Google Home, as it turns out, is just as susceptible to dust as other electronics out there, and can even stop hearing your commands if enough dust collects. Dust can play merry havoc on all sorts of electronics in all sorts of ways, and blowing that dust out, with something like a can of compressed air, is usually the answer. As it turns out, that's another thing that Google Home has in common with other gadgets like game consoles and computers. The symptoms include a Google Home unit spinning its lights, but giving no indication that it intends to answer your inquiry, or that you've stumped it, leaving no way to tell if it heard you clearly. There is a way to check for this issue, but a quick blow into the two mic holes of a misbehaving Google Home may be faster.
Stories of errant Google Home units being sorted out by blowing into the mic slots litter enough of the internet that any unresponsiveness may warrant blowing into the mic slot. If you would like to check, you can always check out your Google recordings for any that sound garbled, distant, or muffled; these are a dead giveaway that your unit has some sort of physical difficulty hearing you, most likely dust. In order to check, go to Google's "My Activity" page. Everything you do on Chrome, Android, and other Google services is stored here for you to observe, back up, or delete as you please, including audio recordings.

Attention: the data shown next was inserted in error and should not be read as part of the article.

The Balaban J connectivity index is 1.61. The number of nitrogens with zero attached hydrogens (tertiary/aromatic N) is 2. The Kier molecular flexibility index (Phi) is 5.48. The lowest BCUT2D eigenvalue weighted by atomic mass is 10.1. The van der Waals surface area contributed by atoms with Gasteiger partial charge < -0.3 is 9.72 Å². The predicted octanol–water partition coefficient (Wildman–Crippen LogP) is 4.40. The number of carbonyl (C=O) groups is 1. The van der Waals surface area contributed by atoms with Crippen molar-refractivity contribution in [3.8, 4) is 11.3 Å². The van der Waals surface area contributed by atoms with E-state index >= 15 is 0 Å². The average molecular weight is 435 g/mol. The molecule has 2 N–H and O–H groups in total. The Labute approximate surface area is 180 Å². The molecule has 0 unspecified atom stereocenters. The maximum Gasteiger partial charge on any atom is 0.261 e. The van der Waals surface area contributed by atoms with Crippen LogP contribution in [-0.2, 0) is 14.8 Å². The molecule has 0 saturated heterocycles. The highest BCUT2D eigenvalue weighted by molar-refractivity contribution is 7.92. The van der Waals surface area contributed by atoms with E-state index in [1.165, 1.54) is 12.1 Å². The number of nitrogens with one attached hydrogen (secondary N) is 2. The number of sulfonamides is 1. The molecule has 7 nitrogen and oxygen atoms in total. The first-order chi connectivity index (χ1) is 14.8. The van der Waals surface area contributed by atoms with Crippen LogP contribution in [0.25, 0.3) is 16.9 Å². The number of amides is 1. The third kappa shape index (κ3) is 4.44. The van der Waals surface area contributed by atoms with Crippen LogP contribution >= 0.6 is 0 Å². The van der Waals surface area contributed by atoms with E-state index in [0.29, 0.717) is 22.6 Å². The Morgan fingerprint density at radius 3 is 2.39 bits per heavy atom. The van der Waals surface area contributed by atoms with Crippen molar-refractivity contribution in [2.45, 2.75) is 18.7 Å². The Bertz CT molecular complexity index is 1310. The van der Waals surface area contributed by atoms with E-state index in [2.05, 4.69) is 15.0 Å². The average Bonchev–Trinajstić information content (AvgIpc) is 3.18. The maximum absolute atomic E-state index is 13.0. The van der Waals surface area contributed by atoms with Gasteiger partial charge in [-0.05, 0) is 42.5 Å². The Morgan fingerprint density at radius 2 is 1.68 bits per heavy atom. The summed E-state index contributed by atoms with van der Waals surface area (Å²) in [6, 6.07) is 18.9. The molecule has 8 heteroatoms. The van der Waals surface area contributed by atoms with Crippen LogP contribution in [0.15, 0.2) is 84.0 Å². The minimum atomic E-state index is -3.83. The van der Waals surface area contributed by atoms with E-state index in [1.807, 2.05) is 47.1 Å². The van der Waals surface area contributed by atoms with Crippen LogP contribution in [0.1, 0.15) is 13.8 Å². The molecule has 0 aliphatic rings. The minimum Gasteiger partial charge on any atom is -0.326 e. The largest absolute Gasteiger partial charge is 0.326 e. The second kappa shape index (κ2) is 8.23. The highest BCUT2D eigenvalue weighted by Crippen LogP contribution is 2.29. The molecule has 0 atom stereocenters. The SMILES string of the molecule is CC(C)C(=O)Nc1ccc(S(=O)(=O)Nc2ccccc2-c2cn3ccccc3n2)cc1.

If blowing into the mic and a factory reset, performed by holding down the mic button for about 15 seconds, don't do anything, you may be looking at damaged hardware. While software issues could theoretically occur, as with almost anything else with a CPU in it, though most of the major issues on the software side seem to have been sorted out at this point. Google Home units reportedly have a Chromecast at their core, with some special software tweaks to run Assistant and connect to the cloud, so there is the possibility of issues on both the hardware and software ends.